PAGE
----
The wall notes are unusually accessible as wall notes go. Written by the exhibition’s curator, Dr. Paul D’Ambrosio, they are lyrical and affectionate, a friendly invitation into each painting and the exhibition itself. “Sargent captured a new America — a country emerging from the ravages of civil war and eager to take its place on a global stage … [the portraits] reveal each woman’s allure, intelligence, and complex humanity. The height of Sargent’s career coincided with an historical era in which women claimed new personal freedoms.” Too often wall notes seem to be written by historians determined to impress their colleagues rather than enlighten the average viewer.
The subjects of the portraits are women I could relate to. Even though they were painted 125 years or so earlier, they are me with a tad more money and status. And they don’t just sit and stare out of their frames as do the subjects of so many portraits. These women have fully realized personalities in a time and place …
Which brings me to the most important reason why I had a personal art awakening: the artist himself. Through the eyes and extraordinary technique of John Singer Sargent (American, 1856-1925), his women reached out and invited me into their world. They seemed to say — with all the gentility befitting upper class women of the late 19th and early 20th centuries — “Please, won’t you join me for tea today?” (Oh how I wish I could!)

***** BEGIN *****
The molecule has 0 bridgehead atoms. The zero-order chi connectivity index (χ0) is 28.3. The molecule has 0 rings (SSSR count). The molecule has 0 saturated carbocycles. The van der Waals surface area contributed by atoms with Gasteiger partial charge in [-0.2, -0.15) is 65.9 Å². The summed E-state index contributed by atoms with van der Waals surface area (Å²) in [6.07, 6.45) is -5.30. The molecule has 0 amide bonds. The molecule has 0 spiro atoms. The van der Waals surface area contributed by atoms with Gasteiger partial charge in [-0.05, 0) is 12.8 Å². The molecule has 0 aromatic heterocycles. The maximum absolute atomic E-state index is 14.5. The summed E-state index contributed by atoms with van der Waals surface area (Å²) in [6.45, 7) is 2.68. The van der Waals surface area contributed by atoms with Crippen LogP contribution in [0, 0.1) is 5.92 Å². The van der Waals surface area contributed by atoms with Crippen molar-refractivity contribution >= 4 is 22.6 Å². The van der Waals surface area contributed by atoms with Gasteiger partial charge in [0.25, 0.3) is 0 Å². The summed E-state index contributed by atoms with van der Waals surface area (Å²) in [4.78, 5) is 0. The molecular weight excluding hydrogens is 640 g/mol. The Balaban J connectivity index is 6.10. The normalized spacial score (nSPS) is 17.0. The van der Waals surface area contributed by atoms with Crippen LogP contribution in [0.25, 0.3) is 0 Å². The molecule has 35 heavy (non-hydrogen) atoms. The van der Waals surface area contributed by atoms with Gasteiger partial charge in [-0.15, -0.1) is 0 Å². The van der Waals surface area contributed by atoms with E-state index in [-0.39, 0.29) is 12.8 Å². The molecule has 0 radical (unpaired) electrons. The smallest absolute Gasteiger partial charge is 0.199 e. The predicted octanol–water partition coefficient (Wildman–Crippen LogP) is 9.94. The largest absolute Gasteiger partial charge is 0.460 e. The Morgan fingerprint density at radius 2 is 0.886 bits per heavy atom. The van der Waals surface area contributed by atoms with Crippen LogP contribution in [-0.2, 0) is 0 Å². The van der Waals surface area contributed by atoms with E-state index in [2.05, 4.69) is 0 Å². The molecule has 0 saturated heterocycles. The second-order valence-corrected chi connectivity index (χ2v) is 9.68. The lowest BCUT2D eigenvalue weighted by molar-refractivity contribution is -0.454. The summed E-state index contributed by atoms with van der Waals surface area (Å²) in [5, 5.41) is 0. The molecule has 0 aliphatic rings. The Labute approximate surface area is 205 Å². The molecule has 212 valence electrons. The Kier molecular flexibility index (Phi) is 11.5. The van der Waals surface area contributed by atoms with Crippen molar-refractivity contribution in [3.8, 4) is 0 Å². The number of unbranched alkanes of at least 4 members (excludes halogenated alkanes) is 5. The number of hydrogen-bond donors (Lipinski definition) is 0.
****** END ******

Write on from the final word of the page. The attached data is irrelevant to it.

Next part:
The exhibition is the first to feature only Sargent’s portraits of post-Civil War women — wealthy women mostly, because others could not afford to commission their portraits. The fifteen portraits (two others were returned to their owners a few months after the exhibition opened) are divided into three sections: Women of Fashion, Women of Substance and Women of Mystery. While the latter group, mainly peasant women from Italy, are magnificent, it is the accomplished and fashionable women who so captured my imagination.
Woman of Fashion Madame Paul Escudier, Louise to her dear friends, was painted by Sargent in 1882. With curly, flaming red hair framing her mischievous eyes and wearing a jovial black hat topped with copious light pink ribbons, she clearly knows some gossip she can’t wait to tell me. Her black coat and diamond pin convey that she’s dressed for a festive occasion, perhaps one of the arts performances her husband patronized. Other than Madame Escudier’s face, ribbons and pin, the painting is all shades of black. Her head, tilted slightly to her left, added to the intimacy I felt with her. But it was her warm eyes that invited me into her world and made me unafraid to reciprocate.